Results for - The Monkees Versus The Sex Pistols: Hear Me Out On This...!
2,649 voters participated in this survey
If I could remember the writer who made the comparison that inspired this survey, credit would given to whom it's due. I still believe it's a point worth considering though.
1. The Monkees were a U.S. band created by television prodicers in 1966 to piggyback on the success of the British bands who invaded North America's pop music consciousness a couple years earlier. The Beatles were especially influential on the development of The Monkees, both as a band and TV show, because of their having conquered both music and movies with A Hard Day's Night and Help!. The directorial style of The Monkees' show was also influenced by the quick cut camera work of the live action adaptation of Batman comics that became a hit in '66. Either as a band and/or sitcom, have you ever enjoyed The Monkees?
This is the first i've known of the band and their show.
2. Ten years later, English fashion and music impressario Malcolm McLaren put together The Sex Pistols to cross promote, kind of, a Lomdon boutque he co-owned. The band also took advantage of musical and sociopolitical disaffection among British youth that would culminate in that their nation's mid-'70's punk rock explosion. The purposefully provocative band achieved nigh instanteneous notoriety and succes in their homeland but would implode on a U.S. tour in early '78 (reforming for a reunion tour, on which I saw them, in the mid-'90's). Were youi ever one to have enjoyed The Sex Pistols?
This is the first I've known of them.
3. Though dissimilar in many ways, The Monkees and The Sex P:istols share key commonalities. Each band made a movie (the former's Head, the latter's The Great Rock "N Roll Swindle), and have some punkiness about them. Though portrayed as clean-cut, happy go lucky young men in their show, The Monkees recorded at least one song so punk, "(I'm Not Your) Stepping Stone" (the flipside of their "I'm a Belever" single), that it merited notice by author Mike Markesich in his authoritative book about U.S. '60's garage rock (or '60's punk), Teen Beat Mayherm!, as punk-adjacent. The 'Pistols must have thought so, too, as they recorded it for their movie's soundtrack. Would you ever have thought of The Monkees as at all punk?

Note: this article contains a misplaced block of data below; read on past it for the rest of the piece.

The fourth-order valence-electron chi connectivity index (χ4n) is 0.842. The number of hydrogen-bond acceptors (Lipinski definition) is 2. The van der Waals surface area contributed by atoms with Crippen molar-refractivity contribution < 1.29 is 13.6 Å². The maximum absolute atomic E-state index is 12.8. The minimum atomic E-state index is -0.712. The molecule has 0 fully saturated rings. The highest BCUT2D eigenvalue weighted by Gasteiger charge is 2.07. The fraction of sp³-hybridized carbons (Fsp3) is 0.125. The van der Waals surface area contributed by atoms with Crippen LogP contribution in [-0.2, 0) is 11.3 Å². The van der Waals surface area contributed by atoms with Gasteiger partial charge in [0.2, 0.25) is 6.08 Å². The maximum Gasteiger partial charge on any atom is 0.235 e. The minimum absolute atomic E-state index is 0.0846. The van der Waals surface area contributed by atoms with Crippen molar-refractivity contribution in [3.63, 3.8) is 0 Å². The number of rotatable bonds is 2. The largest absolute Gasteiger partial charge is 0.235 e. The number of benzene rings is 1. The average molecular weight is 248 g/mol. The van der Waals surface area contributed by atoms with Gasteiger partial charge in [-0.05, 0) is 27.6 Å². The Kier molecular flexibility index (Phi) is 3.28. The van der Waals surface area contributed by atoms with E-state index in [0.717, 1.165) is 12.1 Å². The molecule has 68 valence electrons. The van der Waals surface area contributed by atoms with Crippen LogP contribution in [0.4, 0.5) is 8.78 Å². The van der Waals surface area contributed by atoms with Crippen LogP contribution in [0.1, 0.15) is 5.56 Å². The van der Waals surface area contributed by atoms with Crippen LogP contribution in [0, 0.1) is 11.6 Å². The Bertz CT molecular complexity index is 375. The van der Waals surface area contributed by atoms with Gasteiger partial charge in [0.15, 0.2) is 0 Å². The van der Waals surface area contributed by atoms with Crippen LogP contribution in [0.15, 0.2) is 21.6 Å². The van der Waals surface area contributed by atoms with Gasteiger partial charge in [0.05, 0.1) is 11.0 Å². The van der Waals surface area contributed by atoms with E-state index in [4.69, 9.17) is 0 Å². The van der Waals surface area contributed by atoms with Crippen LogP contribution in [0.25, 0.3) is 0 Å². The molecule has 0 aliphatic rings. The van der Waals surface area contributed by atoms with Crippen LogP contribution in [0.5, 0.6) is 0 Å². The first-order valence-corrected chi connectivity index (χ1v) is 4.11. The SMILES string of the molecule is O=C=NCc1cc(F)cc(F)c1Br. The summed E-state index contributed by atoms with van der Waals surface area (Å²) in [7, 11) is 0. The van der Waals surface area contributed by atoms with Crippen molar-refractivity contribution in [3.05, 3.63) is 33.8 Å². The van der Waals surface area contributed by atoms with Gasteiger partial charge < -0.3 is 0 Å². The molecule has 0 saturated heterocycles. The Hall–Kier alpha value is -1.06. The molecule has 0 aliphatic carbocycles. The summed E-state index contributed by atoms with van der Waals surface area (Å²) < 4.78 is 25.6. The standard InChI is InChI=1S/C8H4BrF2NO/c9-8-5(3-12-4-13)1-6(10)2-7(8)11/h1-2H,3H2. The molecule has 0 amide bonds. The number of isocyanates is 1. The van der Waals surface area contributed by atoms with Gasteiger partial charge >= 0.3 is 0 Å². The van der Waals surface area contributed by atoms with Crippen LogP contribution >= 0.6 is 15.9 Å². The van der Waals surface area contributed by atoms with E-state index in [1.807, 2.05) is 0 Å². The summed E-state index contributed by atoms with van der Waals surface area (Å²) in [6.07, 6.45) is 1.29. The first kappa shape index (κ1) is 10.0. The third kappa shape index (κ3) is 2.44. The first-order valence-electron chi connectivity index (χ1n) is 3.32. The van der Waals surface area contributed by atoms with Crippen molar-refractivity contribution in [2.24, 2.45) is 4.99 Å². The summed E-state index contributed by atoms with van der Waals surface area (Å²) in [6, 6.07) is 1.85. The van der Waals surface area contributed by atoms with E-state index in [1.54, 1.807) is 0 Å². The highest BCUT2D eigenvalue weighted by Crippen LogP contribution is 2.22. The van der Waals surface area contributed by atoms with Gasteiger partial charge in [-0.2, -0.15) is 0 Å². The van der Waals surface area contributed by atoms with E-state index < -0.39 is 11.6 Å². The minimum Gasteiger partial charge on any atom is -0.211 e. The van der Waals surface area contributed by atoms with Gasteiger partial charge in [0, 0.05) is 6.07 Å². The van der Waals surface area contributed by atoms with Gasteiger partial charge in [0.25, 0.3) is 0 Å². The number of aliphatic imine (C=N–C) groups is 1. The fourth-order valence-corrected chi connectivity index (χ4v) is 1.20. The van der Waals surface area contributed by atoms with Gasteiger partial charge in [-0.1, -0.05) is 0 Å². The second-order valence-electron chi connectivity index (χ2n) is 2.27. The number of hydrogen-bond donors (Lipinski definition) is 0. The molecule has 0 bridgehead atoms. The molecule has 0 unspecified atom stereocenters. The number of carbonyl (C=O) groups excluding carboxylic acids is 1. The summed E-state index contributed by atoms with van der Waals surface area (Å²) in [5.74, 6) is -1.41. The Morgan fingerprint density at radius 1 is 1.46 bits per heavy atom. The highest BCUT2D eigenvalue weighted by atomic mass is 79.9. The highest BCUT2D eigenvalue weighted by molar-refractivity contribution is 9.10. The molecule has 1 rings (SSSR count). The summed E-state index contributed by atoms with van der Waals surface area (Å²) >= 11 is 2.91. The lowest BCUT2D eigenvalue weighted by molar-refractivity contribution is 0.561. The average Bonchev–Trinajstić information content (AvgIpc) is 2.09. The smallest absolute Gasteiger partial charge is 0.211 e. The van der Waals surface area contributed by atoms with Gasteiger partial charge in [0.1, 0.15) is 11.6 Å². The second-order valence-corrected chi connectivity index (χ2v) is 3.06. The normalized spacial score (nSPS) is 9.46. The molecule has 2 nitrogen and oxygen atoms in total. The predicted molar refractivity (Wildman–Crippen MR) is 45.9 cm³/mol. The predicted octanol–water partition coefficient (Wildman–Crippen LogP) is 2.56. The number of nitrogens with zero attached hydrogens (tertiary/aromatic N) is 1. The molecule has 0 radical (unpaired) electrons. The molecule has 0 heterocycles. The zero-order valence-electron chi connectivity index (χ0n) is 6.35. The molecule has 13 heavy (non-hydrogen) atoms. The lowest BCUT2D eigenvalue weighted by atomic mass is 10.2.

No, not really.
I've not heard either band's music.
4. Commercial success for both acts' members after their bands broke up has been mixed at best, Monkee Michael Nesmith (he w/ the wooly cap) hit big with The First National Band on 1970's "Joanne"; Davy Jones (the English one), Peter Tork, and Micky Dolenz wouldn't see much chart action until they reformed a Nesmith-free Monkees in 1986 to capitalize on MTV's rebroadcast of their show. 'Pistols' singer Johnny Rotteh (nee' Lydon) would venture into aesthetically challenging post-punk with the long-lived Public Image Ltd. (PIL), but other members' subsequent bands, such as The Professionals and The Rich Kids, remain relative footnotes to their former cohort's fame and infamy. Would you have thought that more former Monkees and Sex Pistols would have had greater success after their previous bands' fame?
Not caring/I've not heard either band to know how good or not they were in the first place.
5. Some while ago I read a writer remark that, in so far as their being a manufacted band, The Sex Pistols were The Monkees of English '70's punk rock. Would you agree wth that (derogatorily delivered) assessment?
Yes, and i like The Monkees more than The Sex Pistols.
Yes, and i like The Sex Pistols more than The Monkees.
Yes, and I like both bands about equally.
I still haven't heard either or both bands and don't care/am in no position to judge.
08/13/2020 Music 2649 52 By: jlrake